By Lori Fredrich Senior Writer & Dining Editor Published Jun 05, 2013 at 11:09 AM

Despite his obvious talent for toiling to produce the perfect pizza dough, Kyle Toner never had ambitions to wrangle the power of a wood-fired oven into submission. Or, at least he didn’t think he did.  

Originally from New Jersey, Toner studied biology and anthropology in college before taking up residence in the rough and tumble cut-throat world of restaurant life.

"I started working in restaurants toward the end of college," he told me. "Really couldn’t see myself transitioning into a career within what I was studying. I never second-guessed it or looked back."

After working in high-end New York establishments, including The Spotted Pig, Rose Water and Motorino, Toner took a trip to Spain, where he staged in a restaurant in Saint Sebastian in Basque country. At the time, Spain was the place where the modern, avant-garde was coming from, so Toner figured he’d get some great experience to bring back with him to New York.

"That’s where I decided that I didn’t want to do the high-end, avant-garde food anymore," he says. "I had a job lined up in New York with one of my old bosses in a three-star Michelin restaurant. But, when I came back I told him I didn’t want the job. I didn’t want to stay in New York."

That’s when Toner found his calling. He took a job at Queen Margherita, a Neopolitan pizzeria in Nutly, N.J. 

"Those guys opened that place in 2004 and people thought they were like martians landing," Toner explains. "People didn’t get the wood-fired oven concept. But, they were from Naples, they’d been doing that since they were like 10 … in Naples every restaurant has a wood-fired oven."

During his time at Queen Margherita, Toner mastered the art of dough and honed the craft of working the quirky hand-made wood-fired oven.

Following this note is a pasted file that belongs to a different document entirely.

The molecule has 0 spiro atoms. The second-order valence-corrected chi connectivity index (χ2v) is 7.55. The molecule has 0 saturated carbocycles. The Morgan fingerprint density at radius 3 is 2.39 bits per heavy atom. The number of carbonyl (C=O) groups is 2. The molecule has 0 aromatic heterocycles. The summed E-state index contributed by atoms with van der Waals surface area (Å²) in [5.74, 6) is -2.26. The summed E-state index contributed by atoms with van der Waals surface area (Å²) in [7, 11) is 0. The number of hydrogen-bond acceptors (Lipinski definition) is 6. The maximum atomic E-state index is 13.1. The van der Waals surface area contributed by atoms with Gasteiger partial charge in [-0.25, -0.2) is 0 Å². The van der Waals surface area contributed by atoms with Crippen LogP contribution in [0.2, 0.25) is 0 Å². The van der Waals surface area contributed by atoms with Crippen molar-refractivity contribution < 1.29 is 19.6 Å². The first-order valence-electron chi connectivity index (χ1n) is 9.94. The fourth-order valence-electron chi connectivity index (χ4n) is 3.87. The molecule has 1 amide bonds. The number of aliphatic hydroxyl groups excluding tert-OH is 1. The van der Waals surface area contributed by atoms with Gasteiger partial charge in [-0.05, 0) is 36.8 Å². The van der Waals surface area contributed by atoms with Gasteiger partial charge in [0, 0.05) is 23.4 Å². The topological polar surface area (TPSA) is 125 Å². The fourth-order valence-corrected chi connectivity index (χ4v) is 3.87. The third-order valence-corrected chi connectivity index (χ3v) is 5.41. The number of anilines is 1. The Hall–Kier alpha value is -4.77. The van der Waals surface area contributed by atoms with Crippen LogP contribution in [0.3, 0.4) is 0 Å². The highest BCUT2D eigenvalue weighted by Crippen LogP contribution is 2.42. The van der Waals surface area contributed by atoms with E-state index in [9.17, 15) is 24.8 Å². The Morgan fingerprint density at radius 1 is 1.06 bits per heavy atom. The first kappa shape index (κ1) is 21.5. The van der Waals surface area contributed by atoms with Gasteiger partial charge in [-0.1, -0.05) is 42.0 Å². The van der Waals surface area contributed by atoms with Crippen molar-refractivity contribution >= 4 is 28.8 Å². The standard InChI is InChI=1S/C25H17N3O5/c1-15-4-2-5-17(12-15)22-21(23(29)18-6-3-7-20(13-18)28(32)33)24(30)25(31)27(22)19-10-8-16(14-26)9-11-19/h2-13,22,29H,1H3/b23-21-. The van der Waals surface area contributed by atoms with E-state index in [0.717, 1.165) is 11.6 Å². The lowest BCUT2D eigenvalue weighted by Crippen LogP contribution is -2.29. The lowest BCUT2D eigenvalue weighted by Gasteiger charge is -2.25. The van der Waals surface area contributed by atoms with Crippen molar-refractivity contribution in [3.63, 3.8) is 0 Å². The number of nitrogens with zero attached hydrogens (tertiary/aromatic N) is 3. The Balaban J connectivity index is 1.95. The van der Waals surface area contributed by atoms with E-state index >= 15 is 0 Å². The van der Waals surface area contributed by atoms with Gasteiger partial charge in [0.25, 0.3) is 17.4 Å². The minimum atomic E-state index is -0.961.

When he and his wife decided to move closer to Lake Geneva, where her family lives, he applied as a line cook at Roots. But, within months of his arrival Roots closed, and that turned out to be a blessing in disguise. He was recruited to run the newly installed wood-fired oven at Wolf Peach. And the rest, as they say, is history.

Toner’s title belies a wealth of knowledge far beyond that of a typical sous. More of a specialist than generalist, Toner builds on a wealth of kitchen experience to create unique wood-fired creations and teach staff how to mind the often finicky oven.

I sat down to talk with him about his experiences in dining, and his aspirations for the future. What do you wish you had known when you took your first sous chef position?

Kyle Toner: My first sous chef job was a pretty easy transition for me. I had already worked in an intense work atmosphere where you were really responsible for your own things. I transitioned to a small farm-to-table restaurant from there. Within less than a week, my boss had to go away for a wedding. So, I was the boss for several days. That was good. I was prepared for that. I didn’t jump into it before I was ready.

That said, I don’t think a lot of the young guys are prepared with the sort of skill set they need. You can’t jump ahead of yourself. You need a really strong – and broad – range of skills. It’s not only about knowing how to do things, but having respect from your peers and being able to teach them.